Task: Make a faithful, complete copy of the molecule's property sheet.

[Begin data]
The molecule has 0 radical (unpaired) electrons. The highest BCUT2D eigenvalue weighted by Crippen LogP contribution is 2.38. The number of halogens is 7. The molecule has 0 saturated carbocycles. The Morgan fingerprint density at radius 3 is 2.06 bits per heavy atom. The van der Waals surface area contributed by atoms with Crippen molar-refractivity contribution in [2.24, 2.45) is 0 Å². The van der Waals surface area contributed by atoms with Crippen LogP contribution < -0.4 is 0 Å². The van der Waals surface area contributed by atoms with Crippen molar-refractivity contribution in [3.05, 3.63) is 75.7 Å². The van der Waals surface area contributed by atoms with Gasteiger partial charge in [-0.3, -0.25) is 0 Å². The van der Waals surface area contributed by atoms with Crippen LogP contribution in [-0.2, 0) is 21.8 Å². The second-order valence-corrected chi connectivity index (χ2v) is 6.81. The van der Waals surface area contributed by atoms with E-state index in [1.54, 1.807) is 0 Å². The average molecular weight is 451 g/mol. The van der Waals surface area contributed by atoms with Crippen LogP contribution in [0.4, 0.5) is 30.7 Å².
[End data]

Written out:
The molecule has 0 radical (unpaired) electrons. The highest BCUT2D eigenvalue weighted by Crippen LogP contribution is 2.38. The number of halogens is 7. The molecule has 0 saturated carbocycles. The Morgan fingerprint density at radius 3 is 2.06 bits per heavy atom. The van der Waals surface area contributed by atoms with Crippen molar-refractivity contribution in [2.24, 2.45) is 0 Å². The van der Waals surface area contributed by atoms with Crippen LogP contribution < -0.4 is 0 Å². The van der Waals surface area contributed by atoms with Crippen molar-refractivity contribution in [3.05, 3.63) is 75.7 Å². The van der Waals surface area contributed by atoms with Gasteiger partial charge in [-0.3, -0.25) is 0 Å². The van der Waals surface area contributed by atoms with Crippen LogP contribution in [-0.2, 0) is 21.8 Å². The second-order valence-corrected chi connectivity index (χ2v) is 6.81. The van der Waals surface area contributed by atoms with E-state index in [1.54, 1.807) is 0 Å². The average molecular weight is 451 g/mol. The van der Waals surface area contributed by atoms with Crippen LogP contribution in [0.4, 0.5) is 30.7 Å².